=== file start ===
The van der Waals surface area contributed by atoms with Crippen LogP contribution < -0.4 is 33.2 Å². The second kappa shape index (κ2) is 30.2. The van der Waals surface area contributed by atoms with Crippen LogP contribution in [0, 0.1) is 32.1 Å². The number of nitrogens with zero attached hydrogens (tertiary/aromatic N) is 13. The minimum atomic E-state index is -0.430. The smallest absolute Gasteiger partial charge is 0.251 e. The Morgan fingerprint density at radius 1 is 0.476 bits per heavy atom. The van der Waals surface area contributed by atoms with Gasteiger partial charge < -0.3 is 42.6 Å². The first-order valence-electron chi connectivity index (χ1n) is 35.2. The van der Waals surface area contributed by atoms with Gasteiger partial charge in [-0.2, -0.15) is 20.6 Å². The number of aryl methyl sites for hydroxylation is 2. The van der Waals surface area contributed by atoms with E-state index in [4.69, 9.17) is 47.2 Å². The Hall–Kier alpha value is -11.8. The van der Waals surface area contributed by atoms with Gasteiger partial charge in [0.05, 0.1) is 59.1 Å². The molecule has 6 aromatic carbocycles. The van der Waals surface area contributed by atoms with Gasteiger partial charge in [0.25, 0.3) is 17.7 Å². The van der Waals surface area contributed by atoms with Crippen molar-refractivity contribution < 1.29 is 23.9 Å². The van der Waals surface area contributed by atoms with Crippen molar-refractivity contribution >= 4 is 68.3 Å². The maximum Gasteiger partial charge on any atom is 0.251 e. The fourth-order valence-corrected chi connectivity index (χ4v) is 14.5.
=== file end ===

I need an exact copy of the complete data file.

The van der Waals surface area contributed by atoms with Crippen LogP contribution < -0.4 is 33.2 Å². The second kappa shape index (κ2) is 30.2. The van der Waals surface area contributed by atoms with Crippen LogP contribution in [0, 0.1) is 32.1 Å². The number of nitrogens with zero attached hydrogens (tertiary/aromatic N) is 13. The minimum atomic E-state index is -0.430. The smallest absolute Gasteiger partial charge is 0.251 e. The Morgan fingerprint density at radius 1 is 0.476 bits per heavy atom. The van der Waals surface area contributed by atoms with Gasteiger partial charge < -0.3 is 42.6 Å². The first-order valence-electron chi connectivity index (χ1n) is 35.2. The van der Waals surface area contributed by atoms with Gasteiger partial charge in [-0.2, -0.15) is 20.6 Å². The number of aryl methyl sites for hydroxylation is 2. The van der Waals surface area contributed by atoms with E-state index in [4.69, 9.17) is 47.2 Å². The Hall–Kier alpha value is -11.8. The van der Waals surface area contributed by atoms with Gasteiger partial charge in [0.05, 0.1) is 59.1 Å². The molecule has 6 aromatic carbocycles. The van der Waals surface area contributed by atoms with Gasteiger partial charge in [0.25, 0.3) is 17.7 Å². The van der Waals surface area contributed by atoms with Crippen molar-refractivity contribution < 1.29 is 23.9 Å². The van der Waals surface area contributed by atoms with Crippen molar-refractivity contribution >= 4 is 68.3 Å². The maximum Gasteiger partial charge on any atom is 0.251 e. The fourth-order valence-corrected chi connectivity index (χ4v) is 14.5.